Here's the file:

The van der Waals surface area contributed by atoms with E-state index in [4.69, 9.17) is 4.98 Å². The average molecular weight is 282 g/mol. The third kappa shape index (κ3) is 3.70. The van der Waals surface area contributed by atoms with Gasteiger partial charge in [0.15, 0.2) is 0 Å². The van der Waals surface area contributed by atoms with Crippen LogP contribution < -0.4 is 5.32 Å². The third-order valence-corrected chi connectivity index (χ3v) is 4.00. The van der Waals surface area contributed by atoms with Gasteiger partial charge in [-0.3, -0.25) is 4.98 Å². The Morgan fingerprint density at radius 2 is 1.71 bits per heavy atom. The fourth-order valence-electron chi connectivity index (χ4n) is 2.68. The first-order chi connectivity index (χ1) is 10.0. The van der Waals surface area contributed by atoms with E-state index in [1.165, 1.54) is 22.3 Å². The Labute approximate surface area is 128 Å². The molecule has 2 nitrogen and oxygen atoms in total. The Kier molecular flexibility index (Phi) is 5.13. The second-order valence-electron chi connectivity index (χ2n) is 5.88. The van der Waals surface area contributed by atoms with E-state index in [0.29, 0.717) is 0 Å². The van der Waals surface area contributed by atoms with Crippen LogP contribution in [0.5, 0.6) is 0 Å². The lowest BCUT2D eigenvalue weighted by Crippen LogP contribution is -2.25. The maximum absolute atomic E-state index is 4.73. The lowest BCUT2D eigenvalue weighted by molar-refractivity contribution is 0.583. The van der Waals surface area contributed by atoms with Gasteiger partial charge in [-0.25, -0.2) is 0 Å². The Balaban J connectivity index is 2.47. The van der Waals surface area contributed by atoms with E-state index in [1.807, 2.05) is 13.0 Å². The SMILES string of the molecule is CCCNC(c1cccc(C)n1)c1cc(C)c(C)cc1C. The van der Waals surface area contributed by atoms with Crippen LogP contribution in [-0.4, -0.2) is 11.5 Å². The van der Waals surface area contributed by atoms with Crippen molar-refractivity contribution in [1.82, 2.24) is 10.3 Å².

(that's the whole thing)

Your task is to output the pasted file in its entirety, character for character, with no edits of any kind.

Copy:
The van der Waals surface area contributed by atoms with E-state index in [4.69, 9.17) is 4.98 Å². The average molecular weight is 282 g/mol. The third kappa shape index (κ3) is 3.70. The van der Waals surface area contributed by atoms with Gasteiger partial charge in [0.15, 0.2) is 0 Å². The van der Waals surface area contributed by atoms with Crippen LogP contribution < -0.4 is 5.32 Å². The third-order valence-corrected chi connectivity index (χ3v) is 4.00. The van der Waals surface area contributed by atoms with Gasteiger partial charge in [-0.3, -0.25) is 4.98 Å². The Morgan fingerprint density at radius 2 is 1.71 bits per heavy atom. The fourth-order valence-electron chi connectivity index (χ4n) is 2.68. The first-order chi connectivity index (χ1) is 10.0. The van der Waals surface area contributed by atoms with E-state index in [1.165, 1.54) is 22.3 Å². The Labute approximate surface area is 128 Å². The molecule has 2 nitrogen and oxygen atoms in total. The Kier molecular flexibility index (Phi) is 5.13. The second-order valence-electron chi connectivity index (χ2n) is 5.88. The van der Waals surface area contributed by atoms with E-state index in [0.29, 0.717) is 0 Å². The van der Waals surface area contributed by atoms with Crippen LogP contribution in [0.5, 0.6) is 0 Å². The lowest BCUT2D eigenvalue weighted by Crippen LogP contribution is -2.25. The maximum absolute atomic E-state index is 4.73. The lowest BCUT2D eigenvalue weighted by molar-refractivity contribution is 0.583. The van der Waals surface area contributed by atoms with Gasteiger partial charge in [-0.25, -0.2) is 0 Å². The Balaban J connectivity index is 2.47. The van der Waals surface area contributed by atoms with E-state index in [1.807, 2.05) is 13.0 Å². The SMILES string of the molecule is CCCNC(c1cccc(C)n1)c1cc(C)c(C)cc1C. The van der Waals surface area contributed by atoms with Crippen LogP contribution in [-0.4, -0.2) is 11.5 Å². The van der Waals surface area contributed by atoms with Crippen molar-refractivity contribution in [1.82, 2.24) is 10.3 Å².